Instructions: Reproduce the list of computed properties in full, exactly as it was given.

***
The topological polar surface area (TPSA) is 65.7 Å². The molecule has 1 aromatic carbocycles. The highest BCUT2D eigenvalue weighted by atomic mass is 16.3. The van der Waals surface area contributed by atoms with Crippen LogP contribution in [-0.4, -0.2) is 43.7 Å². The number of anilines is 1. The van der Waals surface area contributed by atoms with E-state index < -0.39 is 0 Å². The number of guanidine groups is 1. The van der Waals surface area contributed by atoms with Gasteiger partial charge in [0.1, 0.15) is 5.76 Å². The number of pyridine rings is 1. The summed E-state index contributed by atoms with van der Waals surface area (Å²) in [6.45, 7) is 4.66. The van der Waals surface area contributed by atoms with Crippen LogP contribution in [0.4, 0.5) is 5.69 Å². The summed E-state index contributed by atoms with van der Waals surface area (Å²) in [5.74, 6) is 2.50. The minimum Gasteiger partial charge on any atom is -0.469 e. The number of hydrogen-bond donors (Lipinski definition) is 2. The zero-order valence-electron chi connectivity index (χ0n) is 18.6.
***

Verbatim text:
The topological polar surface area (TPSA) is 65.7 Å². The molecule has 1 aromatic carbocycles. The highest BCUT2D eigenvalue weighted by atomic mass is 16.3. The van der Waals surface area contributed by atoms with Crippen LogP contribution in [-0.4, -0.2) is 43.7 Å². The number of anilines is 1. The van der Waals surface area contributed by atoms with E-state index < -0.39 is 0 Å². The number of guanidine groups is 1. The van der Waals surface area contributed by atoms with Gasteiger partial charge in [0.1, 0.15) is 5.76 Å². The number of pyridine rings is 1. The summed E-state index contributed by atoms with van der Waals surface area (Å²) in [6.45, 7) is 4.66. The van der Waals surface area contributed by atoms with Crippen LogP contribution in [0.4, 0.5) is 5.69 Å². The summed E-state index contributed by atoms with van der Waals surface area (Å²) in [5.74, 6) is 2.50. The minimum Gasteiger partial charge on any atom is -0.469 e. The number of hydrogen-bond donors (Lipinski definition) is 2. The zero-order valence-electron chi connectivity index (χ0n) is 18.6.